Construction industry workers hit hard by Australia’s construction crisis

Construction workers in Australia have been badly affected and they are struggling to prevent spending from being passed on to their customers.

The top five issues, traders say, are skyrocketing material costs, congested supply chains, rising gasoline and vehicle prices, difficulty hiring workers and excessive wages.

According to research by the job site Hipages, 85% of tradespeople have increased their costs in the past year, with more than half having been forced to do so in the past three months.

With lumber prices up at least 20% and metal prices up 15% in recent years, workers said raw materials were the main driver of rising costs.

This crisis is fueled by a global supply chain crisis and a severe post-pandemic labor shortage, which is driving up the cost of renovations and building new homes.

Justin Tanios, from Sydney, said most of his clients understand the price pressures on exchanges, but not everyone can afford to pay for hikes.

Geelong carpenter Donald Conway has named material costs as the main obstacle to lowering his quotes.

“For us, the cost of materials over the last four to five months has had the biggest impact,” Conway said.

“Costs have risen in everything from fuel to flooding in Queensland affecting the supply of certain types of timber.

“With lumber going up even $2 per linear yard, a decking project can start to add up quickly.”

Justin Tanios, director of Levelline Renovations & Plumbing in Sydney, said that with the cost of raw materials soaring, he was doing everything possible not to pass them on.

Mr Tanios said one strategy he used to cut costs was to only do work within a local 15-20km radius.

“While most people understand the cost pressures quite well, there are people who are not in a position to pay higher prices,” Tanios said.


1) Increased material costs

2) Strangled supply chains

3) Rising fuel and vehicle prices

4) Difficulty finding staff

5) High salaries

One strategy he had adopted was to only take jobs within a local 15-20 km radius.

“Working locally helps reduce costs such as fuel, tolls and car maintenance,” Tanios said.

Mr Conway said he adopted a similar strategy for his Doncon Carpentry business, which the 24-year-old launched two years ago.

“At first I tried not to raise the prices because I really felt for anyone who worked hard to save up for an exciting new home improvement project, only to have it taken away from them due to circumstances beyond their control. will,” he said. .

“However, when I started losing money on jobs, I realized I had to raise the prices just because that’s what the job is worth now.”

“To counter this, I have been more selective about the jobs I take and have focused on those closer to home in Geelong.

“Personally, the most important thing throughout this period has been honesty.

“If I needed to raise prices, I always tried to do the right thing for my customers and be transparent about the reasoning behind it.”

Over the past year, 85% of traders have raised prices and more than half have been forced to do so in the past three months, according to a report.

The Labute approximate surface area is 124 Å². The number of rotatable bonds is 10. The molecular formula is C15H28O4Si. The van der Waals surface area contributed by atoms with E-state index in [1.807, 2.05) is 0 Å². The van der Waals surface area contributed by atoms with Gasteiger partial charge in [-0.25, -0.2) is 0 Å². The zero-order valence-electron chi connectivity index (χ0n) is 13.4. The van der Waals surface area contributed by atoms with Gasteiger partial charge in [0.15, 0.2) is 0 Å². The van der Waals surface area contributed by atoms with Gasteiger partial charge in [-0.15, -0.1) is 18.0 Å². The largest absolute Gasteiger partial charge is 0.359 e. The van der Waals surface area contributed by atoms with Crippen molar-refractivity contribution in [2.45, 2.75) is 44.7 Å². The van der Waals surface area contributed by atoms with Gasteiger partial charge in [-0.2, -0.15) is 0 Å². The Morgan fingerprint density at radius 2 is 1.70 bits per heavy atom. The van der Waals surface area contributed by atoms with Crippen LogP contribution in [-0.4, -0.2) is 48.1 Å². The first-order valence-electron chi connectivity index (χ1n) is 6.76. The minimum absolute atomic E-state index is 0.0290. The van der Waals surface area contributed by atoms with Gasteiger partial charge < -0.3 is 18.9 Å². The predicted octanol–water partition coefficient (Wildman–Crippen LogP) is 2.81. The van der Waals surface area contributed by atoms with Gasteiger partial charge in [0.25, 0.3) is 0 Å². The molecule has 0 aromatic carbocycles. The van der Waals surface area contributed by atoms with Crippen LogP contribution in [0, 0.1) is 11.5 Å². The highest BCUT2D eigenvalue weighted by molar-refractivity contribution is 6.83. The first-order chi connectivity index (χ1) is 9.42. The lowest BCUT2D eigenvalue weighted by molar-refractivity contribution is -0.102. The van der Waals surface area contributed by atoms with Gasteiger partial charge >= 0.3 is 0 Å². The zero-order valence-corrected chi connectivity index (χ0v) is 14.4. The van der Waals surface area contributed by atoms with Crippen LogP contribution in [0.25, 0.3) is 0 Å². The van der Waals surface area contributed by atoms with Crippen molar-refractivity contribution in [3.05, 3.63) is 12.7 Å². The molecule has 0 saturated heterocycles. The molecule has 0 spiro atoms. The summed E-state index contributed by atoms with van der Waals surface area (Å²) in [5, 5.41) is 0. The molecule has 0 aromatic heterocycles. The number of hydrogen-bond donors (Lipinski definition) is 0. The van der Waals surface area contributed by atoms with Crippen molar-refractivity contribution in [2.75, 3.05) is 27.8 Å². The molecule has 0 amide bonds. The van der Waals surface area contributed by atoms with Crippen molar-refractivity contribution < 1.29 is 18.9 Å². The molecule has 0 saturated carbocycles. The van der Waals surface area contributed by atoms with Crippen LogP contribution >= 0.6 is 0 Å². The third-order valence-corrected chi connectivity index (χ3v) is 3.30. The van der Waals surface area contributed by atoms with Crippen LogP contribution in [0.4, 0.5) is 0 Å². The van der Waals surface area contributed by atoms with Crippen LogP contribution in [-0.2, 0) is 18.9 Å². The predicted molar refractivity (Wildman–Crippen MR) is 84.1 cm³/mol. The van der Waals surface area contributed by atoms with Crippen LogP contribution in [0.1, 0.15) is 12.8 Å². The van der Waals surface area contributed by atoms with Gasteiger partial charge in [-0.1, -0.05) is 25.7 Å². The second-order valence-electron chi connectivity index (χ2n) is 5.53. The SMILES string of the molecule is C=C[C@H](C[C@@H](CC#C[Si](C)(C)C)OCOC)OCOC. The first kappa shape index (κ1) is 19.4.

Hipages’ chief customer officer, Stuart Tucker, said it was difficult to stay afloat without passing additional costs on to customers.

“What we need to remember is that so many trades are small business operators,” he said.

“They’re trying to manage their cash flow, they’re trying to manage their costs, their revenues, they’re juggling their customers and their jobs, so they have a lot on their plate during this tough time.”

The Hipages Tradie Trends Report 2022 found that even for businesses that had raised prices, a third were still absorbing costs due to the bloated environment, while 60% were just keeping pace with cost increases.

Traders said they were trying to cap price increases at 10%.

In a worrying future, young people seem to bear some of the brunt of cost reduction, with 27% of companies saying they had to lay off an apprentice for price reasons.

Despite rising prices, a third of homeowners plan to do more than $5,000 of work on their homes in the next six months, survey finds

Mr Tucker said those dreaming of renovating or wanting to do major work should plan ahead to get the best deal.

“The lesson for landlords is not to leave jobs to the last minute,” he said.

“Engage tradespeople early and give them enough notice so they can plan the work and have time to offset some of those costs and get into the supply chain early to order the materials needed.”

Mr Tanios said the Covid period had actually seen a boom in home improvement.

“We have seen the demand for trades soar, with many people postponing their vacations abroad and opting instead to invest in their homes and in projects such as bathroom renovations,” he said. declared.

“I have never been so busy at work as this year. I even had to expand my team to meet the level of demand.

“Right now we’re booked until August, whereas three years ago I would never turn down a job.”

The 2022 Hipages Tradie Trends report found that more than a third of homeowners surveyed intended to spend more than $5,000 on renovations or repairs in the next six months.

Reflecting these cost-conscious times, the majority of these said they were planning for economic modifications such as solar power and lighting or water conservation.

Over 1,000 owners and 500 business owners or decision makers nationwide were interviewed for the HiPages report.

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